The lawsuit, filed on Thursday in Chicago federal court, was the first legal action against Boeing by one of the families of the victims of the disaster that killed 157 people on March 10.
The suit alleges that Boeing failed to warn the public, airlines and pilots about the airplane’s erroneous sensors.
The 737 MAX planes were grounded worldwide following the fatal crash, which came five months after a Lion Air crash in Indonesia that killed 189 people.
The Ethiopian Airlines and Lion Air crashes killed a total of 346 people.
Evidence shows that the Ethiopian Airlines incident was similar in nature to that of the Indonesia one. The investigation into the March crash is still underway.
According to US media reports, the FBI has joined the criminal investigation into the certification of the Boeing company’s 737 MAX as new details emerge from two deadly crashes in five months.
The FBI will lend its considerable resources to an inquiry already being conducted by US Department of Transportation, the Seattle Times reported last week.
Criminal investigations into the US aviation industry, including federal oversight of airplane manufacturing and airline operations, are rare, the report said.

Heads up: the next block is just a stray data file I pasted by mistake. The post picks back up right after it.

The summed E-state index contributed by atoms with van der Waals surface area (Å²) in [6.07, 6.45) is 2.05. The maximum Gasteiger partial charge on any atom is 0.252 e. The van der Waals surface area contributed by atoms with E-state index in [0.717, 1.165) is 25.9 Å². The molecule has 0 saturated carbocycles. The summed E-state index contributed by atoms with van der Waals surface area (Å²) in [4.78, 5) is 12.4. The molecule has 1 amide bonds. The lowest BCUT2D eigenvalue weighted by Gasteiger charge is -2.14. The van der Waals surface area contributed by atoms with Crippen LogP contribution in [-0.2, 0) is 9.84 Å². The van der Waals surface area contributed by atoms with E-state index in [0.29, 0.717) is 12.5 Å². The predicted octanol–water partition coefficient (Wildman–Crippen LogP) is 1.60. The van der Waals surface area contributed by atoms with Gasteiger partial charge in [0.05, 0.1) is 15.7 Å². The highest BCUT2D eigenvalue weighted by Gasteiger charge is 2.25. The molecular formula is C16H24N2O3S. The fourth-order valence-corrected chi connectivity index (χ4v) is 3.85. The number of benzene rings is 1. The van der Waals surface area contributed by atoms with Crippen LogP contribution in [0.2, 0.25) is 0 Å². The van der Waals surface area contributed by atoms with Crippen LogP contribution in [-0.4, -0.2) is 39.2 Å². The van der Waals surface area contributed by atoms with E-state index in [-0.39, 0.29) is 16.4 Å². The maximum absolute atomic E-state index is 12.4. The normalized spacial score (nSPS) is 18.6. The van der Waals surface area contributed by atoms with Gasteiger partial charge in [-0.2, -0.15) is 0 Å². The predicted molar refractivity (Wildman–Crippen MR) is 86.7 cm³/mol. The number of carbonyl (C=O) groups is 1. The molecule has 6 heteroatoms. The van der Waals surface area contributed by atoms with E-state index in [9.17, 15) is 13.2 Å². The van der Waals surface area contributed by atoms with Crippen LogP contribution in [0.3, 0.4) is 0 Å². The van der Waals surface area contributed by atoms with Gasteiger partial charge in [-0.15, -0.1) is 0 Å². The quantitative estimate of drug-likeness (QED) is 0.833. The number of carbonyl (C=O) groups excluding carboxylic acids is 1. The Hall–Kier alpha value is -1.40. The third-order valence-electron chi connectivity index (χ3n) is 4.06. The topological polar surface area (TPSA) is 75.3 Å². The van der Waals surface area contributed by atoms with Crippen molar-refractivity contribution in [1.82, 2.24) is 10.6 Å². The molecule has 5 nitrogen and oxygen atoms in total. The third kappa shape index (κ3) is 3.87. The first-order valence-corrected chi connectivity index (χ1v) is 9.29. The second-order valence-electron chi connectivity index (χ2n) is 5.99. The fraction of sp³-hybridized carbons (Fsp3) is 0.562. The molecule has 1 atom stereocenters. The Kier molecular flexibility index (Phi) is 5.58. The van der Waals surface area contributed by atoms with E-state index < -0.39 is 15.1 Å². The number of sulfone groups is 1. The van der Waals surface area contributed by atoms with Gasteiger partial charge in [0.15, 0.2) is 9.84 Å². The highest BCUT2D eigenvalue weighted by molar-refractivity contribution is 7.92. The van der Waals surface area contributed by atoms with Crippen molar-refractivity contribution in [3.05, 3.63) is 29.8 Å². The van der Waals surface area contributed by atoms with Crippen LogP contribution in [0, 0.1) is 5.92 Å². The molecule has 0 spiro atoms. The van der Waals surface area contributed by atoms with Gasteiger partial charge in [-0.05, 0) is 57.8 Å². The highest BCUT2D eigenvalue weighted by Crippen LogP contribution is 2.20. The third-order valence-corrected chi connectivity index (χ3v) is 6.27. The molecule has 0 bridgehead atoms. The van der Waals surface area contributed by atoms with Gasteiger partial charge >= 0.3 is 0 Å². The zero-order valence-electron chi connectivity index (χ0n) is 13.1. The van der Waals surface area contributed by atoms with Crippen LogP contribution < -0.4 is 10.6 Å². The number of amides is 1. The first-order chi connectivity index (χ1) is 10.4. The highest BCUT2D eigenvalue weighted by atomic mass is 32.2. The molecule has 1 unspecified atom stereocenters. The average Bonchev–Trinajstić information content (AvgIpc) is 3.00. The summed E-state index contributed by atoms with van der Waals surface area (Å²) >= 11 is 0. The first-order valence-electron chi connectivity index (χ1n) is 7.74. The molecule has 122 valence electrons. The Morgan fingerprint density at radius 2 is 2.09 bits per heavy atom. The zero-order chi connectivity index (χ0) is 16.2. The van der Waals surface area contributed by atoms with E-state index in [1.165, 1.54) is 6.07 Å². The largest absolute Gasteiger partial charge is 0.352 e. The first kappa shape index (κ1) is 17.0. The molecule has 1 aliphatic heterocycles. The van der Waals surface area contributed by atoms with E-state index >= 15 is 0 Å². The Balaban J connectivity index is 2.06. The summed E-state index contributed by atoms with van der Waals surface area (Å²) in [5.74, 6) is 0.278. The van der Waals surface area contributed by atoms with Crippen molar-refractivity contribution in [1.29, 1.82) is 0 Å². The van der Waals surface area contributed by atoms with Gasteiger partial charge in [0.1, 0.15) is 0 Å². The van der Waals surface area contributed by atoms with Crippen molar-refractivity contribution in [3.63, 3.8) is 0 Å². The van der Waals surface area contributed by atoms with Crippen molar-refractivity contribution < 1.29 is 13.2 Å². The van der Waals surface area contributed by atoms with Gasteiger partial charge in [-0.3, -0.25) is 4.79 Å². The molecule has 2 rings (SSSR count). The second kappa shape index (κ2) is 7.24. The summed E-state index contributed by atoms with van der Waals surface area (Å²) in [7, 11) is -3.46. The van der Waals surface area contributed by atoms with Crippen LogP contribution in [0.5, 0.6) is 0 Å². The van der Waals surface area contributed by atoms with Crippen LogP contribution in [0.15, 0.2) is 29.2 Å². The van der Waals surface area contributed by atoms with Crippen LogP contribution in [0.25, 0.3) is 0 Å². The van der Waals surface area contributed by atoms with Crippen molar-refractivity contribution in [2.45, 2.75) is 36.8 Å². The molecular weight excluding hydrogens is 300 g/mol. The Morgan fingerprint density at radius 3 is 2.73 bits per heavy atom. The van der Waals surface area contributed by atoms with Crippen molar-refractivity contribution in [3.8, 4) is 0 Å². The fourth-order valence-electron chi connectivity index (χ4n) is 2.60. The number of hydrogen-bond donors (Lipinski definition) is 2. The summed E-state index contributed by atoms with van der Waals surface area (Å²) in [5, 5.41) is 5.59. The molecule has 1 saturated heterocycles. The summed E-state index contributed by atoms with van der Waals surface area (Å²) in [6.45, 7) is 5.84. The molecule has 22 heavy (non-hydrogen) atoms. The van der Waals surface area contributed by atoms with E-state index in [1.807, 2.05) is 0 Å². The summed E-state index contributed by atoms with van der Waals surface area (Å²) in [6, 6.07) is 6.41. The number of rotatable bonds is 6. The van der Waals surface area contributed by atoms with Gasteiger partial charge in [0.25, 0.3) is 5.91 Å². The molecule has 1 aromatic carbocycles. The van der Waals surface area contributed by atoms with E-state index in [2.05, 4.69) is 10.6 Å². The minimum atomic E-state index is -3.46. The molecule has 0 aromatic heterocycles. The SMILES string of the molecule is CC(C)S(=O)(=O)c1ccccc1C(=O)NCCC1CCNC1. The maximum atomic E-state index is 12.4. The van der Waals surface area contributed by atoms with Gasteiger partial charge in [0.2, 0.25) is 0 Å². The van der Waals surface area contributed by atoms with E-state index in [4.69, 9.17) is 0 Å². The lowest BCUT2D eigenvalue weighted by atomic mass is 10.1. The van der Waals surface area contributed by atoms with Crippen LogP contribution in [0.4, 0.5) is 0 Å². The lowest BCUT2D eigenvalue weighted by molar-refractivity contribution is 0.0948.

The federal investigation is being overseen by the US Justice Department’s criminal division and carried out by the Transportation Department’s Inspector General.
The crisis for the world’s largest aviation company is growing as the European Union and Canada said they would seek their own guarantees over the safety of the 737 MAX.
Boeing has halted deliveries of its best-selling model, one intended to be the industry standard but now under a shadow.
There were more than 300 MAX airplanes in operation worldwide at the time of the Ethiopian crash, and nearly 5,000 more on order. The list price for each plane is $121 million.
Norwegian Airlines has already said it will seek compensation after grounding its MAX aircraft, and various companies are re-considering orders.